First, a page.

Home JONATHAN LIVERMORE RUSSELL vs. RICHARD H. LOVELL & another, guardians.

362 Mass. 794

September 13, 1972 - January 11, 1973

Middlesex County

Present: TAURO, C.J., QUIRICO, BRAUCHER, & HENNESSEY, JJ.

The law of the jurisdiction creating a guardianship over property of a minor and not the law of his domicile determines the age of majority. [795-797]

The "full faith and credit" clause of the Federal Constitution does not compel Massachusetts to apply Vermont law, making eighteen the age of majority, rather than its own law, in determining when a guardianship created in Massachusetts over property owned by a Vermont domiciliary should terminate. [797]

PETITION filed in the Probate Court for the county of Middlesex on July 23, 1971.

The case was heard by Freedman, J.

The case was submitted on briefs.

Guy A. Petralia for the petitioner.

Richard W. Renechan & William F. Weld for the respondents.


HENNESSEY, J. This is a petition brought in the Probate Court by a minor ward praying for an accounting and the distribution to him of his property held by his guardians. The petitioner was born on May 20, 1952. The respondents were appointed guardians of the petitioner on August 29, 1967, by the Probate Court for Middlesex County, at which time the petitioner was a resident of Massachusetts. For the past two years the petitioner has been domiciled in the State of Vermont. Vermont Sts. Ann. Title 1, Section 173, [Note 1] reads as follows:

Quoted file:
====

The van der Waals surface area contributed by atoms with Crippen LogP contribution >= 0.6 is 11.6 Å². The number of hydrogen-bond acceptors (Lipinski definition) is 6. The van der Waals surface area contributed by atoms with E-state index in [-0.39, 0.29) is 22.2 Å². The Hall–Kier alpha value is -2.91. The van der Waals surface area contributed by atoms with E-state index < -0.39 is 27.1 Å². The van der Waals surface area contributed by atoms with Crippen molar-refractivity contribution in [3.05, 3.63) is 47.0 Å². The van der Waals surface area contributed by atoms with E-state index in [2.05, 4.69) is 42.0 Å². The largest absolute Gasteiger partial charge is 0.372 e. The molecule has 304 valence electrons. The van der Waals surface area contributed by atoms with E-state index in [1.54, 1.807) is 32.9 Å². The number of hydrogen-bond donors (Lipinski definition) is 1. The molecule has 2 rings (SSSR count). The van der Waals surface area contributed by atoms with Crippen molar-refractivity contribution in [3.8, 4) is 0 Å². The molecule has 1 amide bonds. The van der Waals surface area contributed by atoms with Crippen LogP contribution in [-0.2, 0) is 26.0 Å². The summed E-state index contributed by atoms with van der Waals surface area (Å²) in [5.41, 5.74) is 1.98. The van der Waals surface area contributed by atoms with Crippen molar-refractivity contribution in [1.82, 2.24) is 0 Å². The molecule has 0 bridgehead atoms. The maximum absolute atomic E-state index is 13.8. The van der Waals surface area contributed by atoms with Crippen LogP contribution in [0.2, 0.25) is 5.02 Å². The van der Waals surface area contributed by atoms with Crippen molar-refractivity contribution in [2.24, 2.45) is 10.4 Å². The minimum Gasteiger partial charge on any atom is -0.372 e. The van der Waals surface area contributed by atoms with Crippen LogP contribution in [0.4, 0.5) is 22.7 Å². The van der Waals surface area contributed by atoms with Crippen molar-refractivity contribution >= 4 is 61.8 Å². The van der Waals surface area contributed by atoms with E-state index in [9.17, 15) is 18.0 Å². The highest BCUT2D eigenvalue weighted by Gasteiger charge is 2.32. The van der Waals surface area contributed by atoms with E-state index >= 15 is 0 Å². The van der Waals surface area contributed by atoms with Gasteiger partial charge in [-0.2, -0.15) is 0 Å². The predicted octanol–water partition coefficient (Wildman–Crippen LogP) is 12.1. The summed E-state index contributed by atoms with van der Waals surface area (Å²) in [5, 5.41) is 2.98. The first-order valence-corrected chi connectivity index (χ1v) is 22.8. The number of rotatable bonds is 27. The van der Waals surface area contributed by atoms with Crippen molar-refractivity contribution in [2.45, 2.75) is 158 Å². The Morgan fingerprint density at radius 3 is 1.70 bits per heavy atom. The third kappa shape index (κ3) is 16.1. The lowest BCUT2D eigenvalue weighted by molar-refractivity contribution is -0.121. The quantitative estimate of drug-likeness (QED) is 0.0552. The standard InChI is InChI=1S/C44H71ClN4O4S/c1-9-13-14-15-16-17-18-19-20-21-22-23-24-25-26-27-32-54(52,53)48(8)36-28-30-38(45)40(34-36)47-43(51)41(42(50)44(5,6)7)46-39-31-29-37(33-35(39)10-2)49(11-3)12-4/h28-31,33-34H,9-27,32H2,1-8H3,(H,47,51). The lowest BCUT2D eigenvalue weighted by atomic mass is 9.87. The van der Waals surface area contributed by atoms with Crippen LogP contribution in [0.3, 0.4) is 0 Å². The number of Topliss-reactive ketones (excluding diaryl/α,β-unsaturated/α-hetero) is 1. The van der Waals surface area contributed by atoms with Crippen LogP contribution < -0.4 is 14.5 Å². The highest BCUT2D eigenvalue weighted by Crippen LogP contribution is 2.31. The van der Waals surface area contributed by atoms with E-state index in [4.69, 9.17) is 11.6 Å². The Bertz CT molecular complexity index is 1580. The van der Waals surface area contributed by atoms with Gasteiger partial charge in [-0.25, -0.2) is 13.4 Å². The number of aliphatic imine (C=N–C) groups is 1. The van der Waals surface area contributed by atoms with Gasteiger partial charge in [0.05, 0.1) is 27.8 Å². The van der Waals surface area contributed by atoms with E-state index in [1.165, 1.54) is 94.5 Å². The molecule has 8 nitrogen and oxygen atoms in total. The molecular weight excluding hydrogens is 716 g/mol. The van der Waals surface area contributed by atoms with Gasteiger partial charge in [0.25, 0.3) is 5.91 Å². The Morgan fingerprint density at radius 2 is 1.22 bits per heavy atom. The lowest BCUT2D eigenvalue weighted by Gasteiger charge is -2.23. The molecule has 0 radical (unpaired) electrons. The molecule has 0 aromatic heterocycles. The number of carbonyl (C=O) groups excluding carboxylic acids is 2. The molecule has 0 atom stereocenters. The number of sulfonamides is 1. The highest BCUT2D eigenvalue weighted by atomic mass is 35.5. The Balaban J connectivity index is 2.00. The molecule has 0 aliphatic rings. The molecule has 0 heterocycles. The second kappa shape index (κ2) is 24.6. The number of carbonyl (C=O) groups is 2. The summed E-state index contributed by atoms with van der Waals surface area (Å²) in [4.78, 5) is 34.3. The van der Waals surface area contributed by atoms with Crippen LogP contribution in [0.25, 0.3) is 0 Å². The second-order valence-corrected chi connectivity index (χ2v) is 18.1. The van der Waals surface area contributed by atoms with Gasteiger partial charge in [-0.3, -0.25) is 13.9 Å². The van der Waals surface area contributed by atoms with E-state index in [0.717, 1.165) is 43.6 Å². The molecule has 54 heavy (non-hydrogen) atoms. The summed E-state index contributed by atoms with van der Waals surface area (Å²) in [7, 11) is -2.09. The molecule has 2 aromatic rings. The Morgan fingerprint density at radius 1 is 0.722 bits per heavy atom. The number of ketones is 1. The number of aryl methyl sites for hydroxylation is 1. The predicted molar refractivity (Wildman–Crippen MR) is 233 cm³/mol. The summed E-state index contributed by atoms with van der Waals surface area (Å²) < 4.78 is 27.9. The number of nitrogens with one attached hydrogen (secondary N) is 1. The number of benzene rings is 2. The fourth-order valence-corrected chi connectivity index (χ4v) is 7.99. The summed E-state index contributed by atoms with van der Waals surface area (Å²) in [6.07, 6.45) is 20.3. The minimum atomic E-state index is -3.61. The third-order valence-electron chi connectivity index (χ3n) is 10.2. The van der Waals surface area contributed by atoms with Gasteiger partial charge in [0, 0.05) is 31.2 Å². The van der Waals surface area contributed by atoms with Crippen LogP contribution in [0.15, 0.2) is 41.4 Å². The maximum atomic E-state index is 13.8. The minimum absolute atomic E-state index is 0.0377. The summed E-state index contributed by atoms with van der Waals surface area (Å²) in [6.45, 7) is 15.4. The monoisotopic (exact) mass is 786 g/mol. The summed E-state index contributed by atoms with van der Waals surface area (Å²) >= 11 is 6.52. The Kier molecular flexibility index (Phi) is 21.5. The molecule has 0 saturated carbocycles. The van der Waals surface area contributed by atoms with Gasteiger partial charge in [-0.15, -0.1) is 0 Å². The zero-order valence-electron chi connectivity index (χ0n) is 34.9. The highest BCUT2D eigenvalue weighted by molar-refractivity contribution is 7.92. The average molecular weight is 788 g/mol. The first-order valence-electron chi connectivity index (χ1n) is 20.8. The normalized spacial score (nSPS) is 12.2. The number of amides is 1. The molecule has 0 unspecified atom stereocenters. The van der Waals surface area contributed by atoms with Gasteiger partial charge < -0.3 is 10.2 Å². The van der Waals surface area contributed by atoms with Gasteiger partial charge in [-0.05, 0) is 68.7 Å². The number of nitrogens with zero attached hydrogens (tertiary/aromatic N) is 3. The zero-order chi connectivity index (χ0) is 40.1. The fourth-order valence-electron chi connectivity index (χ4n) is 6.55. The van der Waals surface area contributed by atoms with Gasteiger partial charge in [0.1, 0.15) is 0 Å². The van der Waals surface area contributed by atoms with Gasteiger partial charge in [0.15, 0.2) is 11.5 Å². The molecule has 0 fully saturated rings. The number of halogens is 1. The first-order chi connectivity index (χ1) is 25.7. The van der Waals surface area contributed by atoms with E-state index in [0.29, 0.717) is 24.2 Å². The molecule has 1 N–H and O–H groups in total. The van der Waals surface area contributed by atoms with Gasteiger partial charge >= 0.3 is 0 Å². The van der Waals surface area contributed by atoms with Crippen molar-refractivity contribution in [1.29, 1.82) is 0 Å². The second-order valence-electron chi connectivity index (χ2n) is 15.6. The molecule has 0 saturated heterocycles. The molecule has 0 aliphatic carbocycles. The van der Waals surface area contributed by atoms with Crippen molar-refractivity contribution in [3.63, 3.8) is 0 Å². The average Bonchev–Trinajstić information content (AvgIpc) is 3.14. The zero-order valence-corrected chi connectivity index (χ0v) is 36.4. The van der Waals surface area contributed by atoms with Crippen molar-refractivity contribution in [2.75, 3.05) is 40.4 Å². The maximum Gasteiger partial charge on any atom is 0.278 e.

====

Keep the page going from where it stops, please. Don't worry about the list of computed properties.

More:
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"Persons of the age of eighteen years shall be considered of age and until they attain that age, shall be minors. Whenever referred to in the laws of this state, a person who is an adult or who has reached majority shall be a person of eighteen years of age or more."

After hearing, the petition was dismissed, and the petitioner appealed.

The Massachusetts statutes provide that the Probate Court may appoint guardians of minors who are residents in the county or who reside out of the Commonwealth and have an estate within the county. G. L. c. 201, Section 1. It is further provided that the guardian of a minor unless sooner discharged shall continue in office until the minor reaches the age of twenty-one. G. L. c. 201, Section 4. The question for decision is whether the Vermont statute, which appears to discharge all minors from guardianship at age eighteen, or the Massachusetts statute is applicable to this case.